Such methods must be: (i) justified by a real and direct military necessity. This is often known as the ‘principle of distinction’, to allow a necessary distinction between what a real and direct necessity is, and what it does not constitute. (ii) directed to a military objective. Again, this ties itself neatly with the first condition, which is clear from the definition of this condition as the ‘principle of military necessity’. (iii) proportionate to the threat. This is the principle of proportionality and is usually the principle that generates numerous debates from IHL scholars. For one, how and by what standard do we define proportionality? This question proves the point that this is a subjective test, as proportionality under one standard, may be seen as disproportionate under a different interpretation. 

1.3 International Regulations in IHL which Limit Means and Methods of Warfare.

Various IHL texts and regulations exist which establish principles, rules, and prohibitions on the means and methods of warfare. These ascertain the use of violence, as well as a permitted variety of methods in warfare, especially in international armed conflicts. These documents include: (i) the 1899 and 1907 Hague Conventions (ii) 1949 Geneva Conventions (iii) 1977 Additional Protocols, and for this article, the focus would mainly be on the articles within Protocol I.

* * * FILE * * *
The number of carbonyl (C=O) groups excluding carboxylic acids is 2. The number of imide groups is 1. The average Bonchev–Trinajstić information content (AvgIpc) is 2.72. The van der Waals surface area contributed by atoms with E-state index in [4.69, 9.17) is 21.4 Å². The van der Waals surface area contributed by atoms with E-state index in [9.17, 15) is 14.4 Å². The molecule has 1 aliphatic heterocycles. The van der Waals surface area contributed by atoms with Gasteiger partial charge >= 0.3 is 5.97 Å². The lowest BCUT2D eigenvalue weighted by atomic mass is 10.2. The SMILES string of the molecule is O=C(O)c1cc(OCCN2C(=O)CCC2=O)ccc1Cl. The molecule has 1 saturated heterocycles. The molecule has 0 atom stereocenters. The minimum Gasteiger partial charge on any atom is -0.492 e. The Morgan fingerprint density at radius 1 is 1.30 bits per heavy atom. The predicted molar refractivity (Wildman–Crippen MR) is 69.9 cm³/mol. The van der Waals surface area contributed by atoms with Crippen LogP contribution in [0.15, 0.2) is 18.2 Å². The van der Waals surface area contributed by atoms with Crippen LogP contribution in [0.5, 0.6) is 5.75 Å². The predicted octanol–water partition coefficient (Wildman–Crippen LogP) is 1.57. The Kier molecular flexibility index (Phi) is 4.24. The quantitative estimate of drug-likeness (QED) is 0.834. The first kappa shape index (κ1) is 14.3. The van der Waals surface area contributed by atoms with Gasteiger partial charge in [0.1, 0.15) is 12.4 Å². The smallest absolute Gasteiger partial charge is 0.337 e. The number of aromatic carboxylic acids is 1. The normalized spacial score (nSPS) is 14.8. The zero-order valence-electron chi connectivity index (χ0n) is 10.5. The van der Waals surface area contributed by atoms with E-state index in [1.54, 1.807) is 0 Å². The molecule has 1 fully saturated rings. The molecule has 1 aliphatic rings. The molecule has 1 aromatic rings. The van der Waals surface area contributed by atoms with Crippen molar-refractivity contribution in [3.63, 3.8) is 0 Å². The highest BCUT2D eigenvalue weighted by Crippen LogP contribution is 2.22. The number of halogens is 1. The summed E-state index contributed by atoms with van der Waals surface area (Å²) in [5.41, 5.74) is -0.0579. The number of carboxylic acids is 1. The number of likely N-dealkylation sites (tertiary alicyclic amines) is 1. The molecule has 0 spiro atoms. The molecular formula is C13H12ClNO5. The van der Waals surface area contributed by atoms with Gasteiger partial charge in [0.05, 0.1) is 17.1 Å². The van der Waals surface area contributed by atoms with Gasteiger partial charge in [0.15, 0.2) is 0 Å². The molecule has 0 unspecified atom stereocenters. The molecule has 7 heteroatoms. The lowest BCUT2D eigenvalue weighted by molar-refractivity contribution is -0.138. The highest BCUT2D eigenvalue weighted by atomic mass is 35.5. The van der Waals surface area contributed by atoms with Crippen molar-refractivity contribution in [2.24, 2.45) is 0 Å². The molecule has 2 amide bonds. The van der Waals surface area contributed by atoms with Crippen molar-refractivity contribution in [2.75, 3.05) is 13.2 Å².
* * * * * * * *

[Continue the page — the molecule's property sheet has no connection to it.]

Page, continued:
Protocol I sets out the principles of armed conflicts in IHL. These offer the opportunity to examine and assess the various methods and means of warfare, as the principles tie with some of the restrictions and prohibitions placed. For instance, one principle state that during warfare, only military objectives may be achieved and attacked. This places an express bar on involving civilians in any war or armed conflict. The principles also back up the proportionality principle by expanding on the fact that ‘all feasible precautionary measures must be taken to minimize any incidental effect on the civilian population’ (Guide to Humanitarian Law). Protocol I places some constraint on the development of new weapons by states, as this presents a much easier method of directly prohibiting the use of a weapon before it is even incorporated into any state’s arsenal. 

As previously asserted, and backed up by the ICRC’s casebook, some international conventions, particularly the Geneva Conventions and its Additional Protocol, does not prohibit or restrict the use of any specific weapon. Rather, the focus tends to be more on the methods, tactics, and strategies of armed conflicts. Furthermore, international conventions allow the application of the principles and limitations to make a necessary compromise between military necessity and humanity. The problem here is that very often, the lines are usually always blurred as these definitions are not normally defined in these conventions.